American slaveowners were well aware of developments in slave systems elsewhere in the Western Hemisphere. As noted in Chapter 8, the slave revolution in Haiti sent shock waves of fear throughout the American South. White southerners were further alarmed by slave uprisings early in the nineteenth century in Barbados, British Guiana, and Jamaica. And they observed carefully the results of the wave of emancipations that swept the hemisphere in the first four decades of the century. In these years, slavery was abolished in most of Spanish America and in the British empire.
Slavery as It Exists in America; Slavery as It Exists in England. Published in Boston in 1850, this lithograph illustrates one aspect of proslavery thought The artist depicts southern slaves as happy and carefree, while English workers, including children, are victims of the oppressive system of “factory slavery.”
The portrait at the bottom is of George Thompson, an English abolitionist who lectured against slavery in the United States. At the rear of the top image, a northerner addresses a slaveowner, suggesting that people in the North had been “deceived by false reports” about slavery and therefore had caused unnecessary “trouble” between the regions. In the bottom image, a poor woman exclaims, “Oh Dear! What wretched slaves this factory life makes me and my children.”
1. To whom do you think this image is addressed, and is the audience likely to be convinced that slaves enjoy more freedom than English laborers?
2. Why do you think the artist chose to compare the condition of slaves with that of English, not American, free laborers?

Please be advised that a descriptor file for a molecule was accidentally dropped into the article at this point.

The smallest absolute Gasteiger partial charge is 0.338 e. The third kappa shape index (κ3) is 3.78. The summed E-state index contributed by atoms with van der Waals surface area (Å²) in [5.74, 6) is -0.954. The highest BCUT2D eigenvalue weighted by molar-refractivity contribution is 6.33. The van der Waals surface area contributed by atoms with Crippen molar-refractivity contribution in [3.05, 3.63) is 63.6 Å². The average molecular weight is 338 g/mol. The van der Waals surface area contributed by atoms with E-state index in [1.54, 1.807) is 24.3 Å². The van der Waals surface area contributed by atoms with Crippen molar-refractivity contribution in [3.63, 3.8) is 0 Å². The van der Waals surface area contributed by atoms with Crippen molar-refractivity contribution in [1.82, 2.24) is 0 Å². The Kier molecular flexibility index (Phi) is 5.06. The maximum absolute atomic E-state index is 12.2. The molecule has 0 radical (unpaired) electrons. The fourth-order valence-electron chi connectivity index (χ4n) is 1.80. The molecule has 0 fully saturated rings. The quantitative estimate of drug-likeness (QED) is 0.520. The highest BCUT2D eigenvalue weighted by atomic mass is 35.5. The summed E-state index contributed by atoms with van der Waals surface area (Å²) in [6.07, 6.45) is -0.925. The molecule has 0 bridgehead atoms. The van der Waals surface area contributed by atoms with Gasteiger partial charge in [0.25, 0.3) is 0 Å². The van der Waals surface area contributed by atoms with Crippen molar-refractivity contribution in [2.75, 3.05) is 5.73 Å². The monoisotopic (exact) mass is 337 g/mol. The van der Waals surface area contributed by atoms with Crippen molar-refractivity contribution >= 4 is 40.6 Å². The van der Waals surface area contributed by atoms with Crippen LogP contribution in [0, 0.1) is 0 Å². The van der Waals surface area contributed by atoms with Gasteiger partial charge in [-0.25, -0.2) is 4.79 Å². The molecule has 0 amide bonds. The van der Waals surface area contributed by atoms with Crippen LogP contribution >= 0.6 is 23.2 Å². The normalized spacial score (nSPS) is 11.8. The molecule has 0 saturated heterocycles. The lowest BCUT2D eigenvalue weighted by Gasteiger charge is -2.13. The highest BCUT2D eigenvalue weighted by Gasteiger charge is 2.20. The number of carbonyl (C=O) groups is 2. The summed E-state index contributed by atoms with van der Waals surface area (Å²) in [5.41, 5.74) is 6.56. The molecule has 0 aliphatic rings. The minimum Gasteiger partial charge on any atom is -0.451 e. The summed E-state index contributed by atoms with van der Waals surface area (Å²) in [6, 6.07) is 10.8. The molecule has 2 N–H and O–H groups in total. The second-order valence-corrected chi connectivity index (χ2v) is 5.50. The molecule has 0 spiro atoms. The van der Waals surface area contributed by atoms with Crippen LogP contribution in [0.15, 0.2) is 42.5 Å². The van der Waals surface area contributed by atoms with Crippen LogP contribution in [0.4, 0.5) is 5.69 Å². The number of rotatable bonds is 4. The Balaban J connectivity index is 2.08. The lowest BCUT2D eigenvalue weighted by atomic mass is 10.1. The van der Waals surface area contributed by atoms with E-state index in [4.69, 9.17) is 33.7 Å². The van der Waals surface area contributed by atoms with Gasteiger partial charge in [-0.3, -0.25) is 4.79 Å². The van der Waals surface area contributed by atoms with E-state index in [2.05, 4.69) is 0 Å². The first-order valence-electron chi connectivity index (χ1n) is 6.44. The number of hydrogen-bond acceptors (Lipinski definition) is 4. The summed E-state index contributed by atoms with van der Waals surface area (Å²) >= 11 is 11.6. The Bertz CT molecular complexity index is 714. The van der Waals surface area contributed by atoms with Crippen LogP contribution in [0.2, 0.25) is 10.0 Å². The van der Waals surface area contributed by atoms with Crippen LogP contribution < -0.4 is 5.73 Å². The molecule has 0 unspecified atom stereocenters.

In most Latin American nations, the end of slavery followed the pattern established earlier in the northern United States—gradual emancipation accompanied by some kind of recognition of the owners’ legal right to property in slaves. These “laws of the free womb” allowed slaveholders to retain ownership of existing slaves while freeing their slaves’ children after they worked for the mother’s owner for a specified number of years. Such laws, wrote one official, “respected the past and corrected only the future.” Abolition was far swifter in the British empire, where Parliament in 1833 mandated almost immediate emancipation, with a seven-year transitional period of “apprenticeship.” This system produced so much conflict between former master and former slave that Britain decreed complete freedom in 1838. The law appropriated 20 million pounds to compensate the owners.
The experience of emancipation in other parts of the hemisphere strongly affected debates over slavery in the United States. Southern slaveowners judged the vitality of the Caribbean economy by how much sugar and other crops it produced for the world market. Since many former slaves preferred to grow food for their own families, defenders of slavery in the United States charged that British emancipation had been a failure. Abolitionists disagreed, pointing to the rising standard of living of freed slaves, the spread of education among them, and other improvements in their lives. But the stark fact remained that, in a hemispheric perspective, slavery was a declining institution. By 1840, slavery had been outlawed in Mexico, Central America, and Chile, and only small numbers of aging slaves remained in Venezuela, Colombia, and Peru. During the European revolutions of 1848, France and Denmark emancipated their colonial slaves. At mid-century, significant New World slave systems remained only in Cuba, Puerto Rico, Brazil—and the United States.